Subframe 30 as described is resiliently suspended from the main frame by the previously mentioned resilient suspension means, indicated generally at 32 in FIGS. 1, 2 and 3. The details of the suspension means are shown best in FIGS. 2, 3 and 5. A suspension shaft means 82 includes a solid shaft 81 which extends through an open intermediate portion of the subframe and is anchored at its opposite ends 83 to main frame 10. A tubular shaft 85 is freely rotatable on the shaft 81 (FIG. 5) and is nearly coextensive therewith. A pair of torsion springs 84 have one set of end portions 86 wrapped about a central portion of hollow shaft 85. The torsion springs extend diagonally downwardly and forwardly from the suspension shaft means and are anchored at their opposite ends to a cross shaft 88 (FIGS. 3 and 5) on a lower forward portion of the subframe. Cross shaft 88 is slidably mounted at its opposite ends within horizontal slots 90 of spring mounting brackets 92 carried by forward portions of the lower slide rails 38.
As shown best in FIGS. 3 and 5, the free ends of coiled spring end portions 86 are anchored by a link 94 to an eye bolt 96. The shaft of bolt 96 extends through a transverse shaft 98 and is secured to such shaft by a nut 99. Transverse shaft 98 is attached at its opposite ends to a pair of swing arms 102 which are connected at their upper ends to suspension shaft 85 and at their lower ends to the subframe. Eye bolt 96 serves as a spring tension adjustment means. By taking up threads of eye bolt 96 with nut 99, the effective tension of torsion springs 84 is increased, thereby increasing the tendency of the torsion springs to hold the forward portion of the track and subframe on the ground and to return them to ground engagement when deflected upwardly as shown in FIG. 8. From the foregoing it will be apparent that torsion springs 84 serve to resist upward deflection of forward portions of the subframe, including the track, from the snow and to return it to the snow after any such deflection.
Swing arms 102 extend diagonally downwardly and rearwardly from a rigid connection with suspension shaft 85 and are fixed at their lower ends to a cross shaft 104. The opposite ends of such shaft are slidably mounted within slots 106 of brackets 108 fixed to the upper rear ends of lower slide rails 38. Swing arms 102, acting in conjunction with suspension shaft 82, torsion spring 84, and spring tensioning means 94,96, urge the rear portion of the subframe and connected track portion downwardly against the snow surface.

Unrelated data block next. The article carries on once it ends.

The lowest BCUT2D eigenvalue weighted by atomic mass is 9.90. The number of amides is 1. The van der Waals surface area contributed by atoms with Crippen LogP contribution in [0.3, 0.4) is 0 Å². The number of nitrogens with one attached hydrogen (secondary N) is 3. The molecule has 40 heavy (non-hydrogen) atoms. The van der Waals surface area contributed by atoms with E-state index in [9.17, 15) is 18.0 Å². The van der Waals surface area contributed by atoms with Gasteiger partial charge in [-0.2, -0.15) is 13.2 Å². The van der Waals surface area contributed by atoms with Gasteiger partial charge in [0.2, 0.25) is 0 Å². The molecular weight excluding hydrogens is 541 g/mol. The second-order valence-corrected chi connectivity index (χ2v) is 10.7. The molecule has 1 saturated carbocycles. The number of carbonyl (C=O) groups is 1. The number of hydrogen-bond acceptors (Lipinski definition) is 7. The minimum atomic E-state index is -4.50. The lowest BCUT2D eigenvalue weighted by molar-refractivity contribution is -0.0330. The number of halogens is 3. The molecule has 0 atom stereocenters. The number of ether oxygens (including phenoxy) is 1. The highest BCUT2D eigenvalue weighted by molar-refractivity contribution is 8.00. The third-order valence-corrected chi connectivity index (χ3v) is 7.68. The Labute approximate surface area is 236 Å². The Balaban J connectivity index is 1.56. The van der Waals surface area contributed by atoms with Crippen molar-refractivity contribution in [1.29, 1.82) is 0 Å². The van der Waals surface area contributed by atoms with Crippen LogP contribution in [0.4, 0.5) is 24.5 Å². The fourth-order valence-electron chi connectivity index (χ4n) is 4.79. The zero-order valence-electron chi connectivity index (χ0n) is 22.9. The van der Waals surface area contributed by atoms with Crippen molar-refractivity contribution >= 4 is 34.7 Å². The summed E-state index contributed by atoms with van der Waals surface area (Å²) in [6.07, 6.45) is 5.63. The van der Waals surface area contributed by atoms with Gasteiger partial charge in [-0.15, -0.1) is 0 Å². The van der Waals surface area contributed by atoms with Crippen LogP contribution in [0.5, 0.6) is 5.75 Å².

The function of slots 90 and 106 in spring brackets 92 and swing arm brackets 108, respectively, will be evident from FIG. 2, comparing the normal full line position 30 of the track suspension subframe with the deflected, dashed line positions 30a, 30b of such subframe. As a front portion of the subframe is deflected upwardly and rearwardly by the terrain to a position 30a, the lower ends of torsion spring 84 deflect upwardly also, while their upper ends attached to the main frame remain relatively stationary, causing the springs to store energy and the spring shaft 88 to slide forwardly in slots 90 of brackets 92. When the upward deflecting force is removed, the springs quickly return the forward frame and track portions to the snow surface, and shaft 88 slides rearwardly in slots 90. Slots 90 thus serve as a lost motion means to prevent the torsion springs from bending or breaking during their upward deflection.
Similarly, as the rear portion of the subframe is deflected upwardly to position 30b relative to the main frame, and particularly relative to main frame suspension shaft 82, the distance between the swing arm bracket 108 and suspension shaft 82 is reduced. As a consequence, swing arm mounting shaft 104 slides rearwardly along slots 106, thereby avoiding bending or breaking the swing arms. Thus, the lost motion or free play permitted by slots 90 and 106 of brackets 92 and 108 is important to ensure proper operation of the resilient suspension means without damage.
From the foregoing it will be apparent that suspension shaft 82 comprises a single-axis suspension of the subframe from the main frame via the resilient suspension means described.
Because engine 20 and a major portion of drive train 22 for track assembly 28 is carried by the main frame, but track drive axle 60 and its supported drive sprockets 34 are carried by the subframe, interconnecting drive means are provided to drivingly interconnect the drive train on the main frame with the drive axle on the subframe. The interconnecting drive means includes a rigid but articulated drive assembly which enables upward and rearward deflection of the drive axle and connected drive components of the subframe relative to the main frame while the drive train performs its driving function and without interruption of power transmission to the drive axle. The details of such interconnecting drive means, including the articulated drive assembly, are shown best in FIGS. 2, 3 and 6.